The image above shows an example of Machine to Machine communication between autonomous vehicles and devices that may develop in the world in 5G to enable reduced accidents on the road.
The physical retail sector may transition from one whereby costly inventory is held in bulk to an inventory light model using smart mirrors, AR and VR combined with AI to provide personalised recommendations for apparel. In the event that the customer selects an item then an autonomous vehicle may deliver to the store whilst the customer is enjoying a digital experience and refreshments or to their home at a pre-agreed delivery time. Over time healthcare may evolve into a more efficient sector whereby the next generation of drugs will be developed with personalised medicine in mind so that side effects of a given drug are minimised and the benefits of the medication are maximised and data from Electronic Health Records is mined effectively, and medical imaging with explainable AI deployed efficiently across clinics and hospitals so as to improve timely diagnosis of a condition, and thereby reduce misdiagnosis for patients.
The chart above illustrates the rapid growth in the number of connected devices. Statista estimated that there will be approximately 31 billion IoT connected devices in 2020 and 75 Billion by 2025. As we move into the world of 5G the role of AI will be of fundamental importance to the economy overall and to your day to day life.
In summary I believe that AI and the other industry 4.0 digital technologies should be developed and encouraged to drive economic growth in ways that are cleaner, more efficient and allow wider participation across society for education, healthcare and better living standards. The issue of warfare and AI is a highly debated and emotive subject, and automation in warfare has been on display since the first Gulf war in the 1990s with fire and forget and cruise missiles. At the very least it is important to consider the need for transparency with robust frameworks to understand what is being done in order to ensure that there is sufficient oversight as a society over those making the decisions. However, in spite of what some in the media would have us believe, the vast majority of the AI community are not working on developing killer robots nor other autonomous weapons. Whilst attending speaking at an event on AI hosted in Davos during the WEF, I happened to meet Viktoriya Tigipko of TA ventures and @JamesPeyer of @Apollo_Ventures and was impressed with the positive outlook and vision that they had for AI in relation to healthcare and the development of next generation treatments that will help humanity. I have also been inspired by the work of the brilliant Dr Anna Becker who started her degree at the age of 16 and her postgraduate studies at 19 before going on to build and run an AI company. AI and in particular Machine Learning and Deep Learning serve at this moment in time (and in the foreseeable future) to solve for the issue of making sense of the deluge of data that we generate from digital platforms rather than to create Skynet with Terminator machines to wipe us out (AGI itself does not exist today nor the medium term future). AI also provides an opportunity to improve living standards and promote cleaner and more efficient industry, agriculture, smarter cities and energy systems as we move into the world of industry 4.0 with the arrival of 5G.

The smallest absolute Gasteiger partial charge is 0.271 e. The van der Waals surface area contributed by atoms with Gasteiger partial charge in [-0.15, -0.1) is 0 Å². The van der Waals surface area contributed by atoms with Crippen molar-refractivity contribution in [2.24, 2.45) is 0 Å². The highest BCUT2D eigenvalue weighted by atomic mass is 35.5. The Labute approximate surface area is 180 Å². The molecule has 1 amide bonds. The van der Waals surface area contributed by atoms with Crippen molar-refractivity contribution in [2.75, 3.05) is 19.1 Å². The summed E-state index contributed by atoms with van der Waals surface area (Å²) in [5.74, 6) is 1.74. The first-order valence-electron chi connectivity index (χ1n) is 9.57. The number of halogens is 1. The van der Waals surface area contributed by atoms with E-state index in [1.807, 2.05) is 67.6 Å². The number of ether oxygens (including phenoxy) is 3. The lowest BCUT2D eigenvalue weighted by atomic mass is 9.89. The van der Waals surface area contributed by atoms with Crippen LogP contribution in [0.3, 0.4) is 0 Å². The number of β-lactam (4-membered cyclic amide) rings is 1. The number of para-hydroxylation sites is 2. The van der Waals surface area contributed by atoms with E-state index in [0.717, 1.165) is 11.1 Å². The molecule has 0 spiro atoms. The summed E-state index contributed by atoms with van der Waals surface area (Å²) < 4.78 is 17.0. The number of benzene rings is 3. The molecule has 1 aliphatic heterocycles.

Imtiaz Adam is a Hybrid Strategist and Data Scientist. He is focussed on the latest developments in artificial intelligence and machine learning techniques with a particular focus on deep learning. Imtiaz holds an MSc in Computer Science with research in AI (Distinction) University of London, MBA (Distinction), Sloan in Strategy Fellow London Business School, MSc Finance with Quantitative Econometric Modelling (Distinction) at Cass Business School. He is the Founder of Deep Learn Strategies Limited, and served as Director & Global Head of a business he founded at Morgan Stanley in Climate Finance & ESG Strategic Advisory. He has a strong expertise in enterprise sales & marketing, data science, and corporate & business strategist.
Leave your comments
Post comment as a guest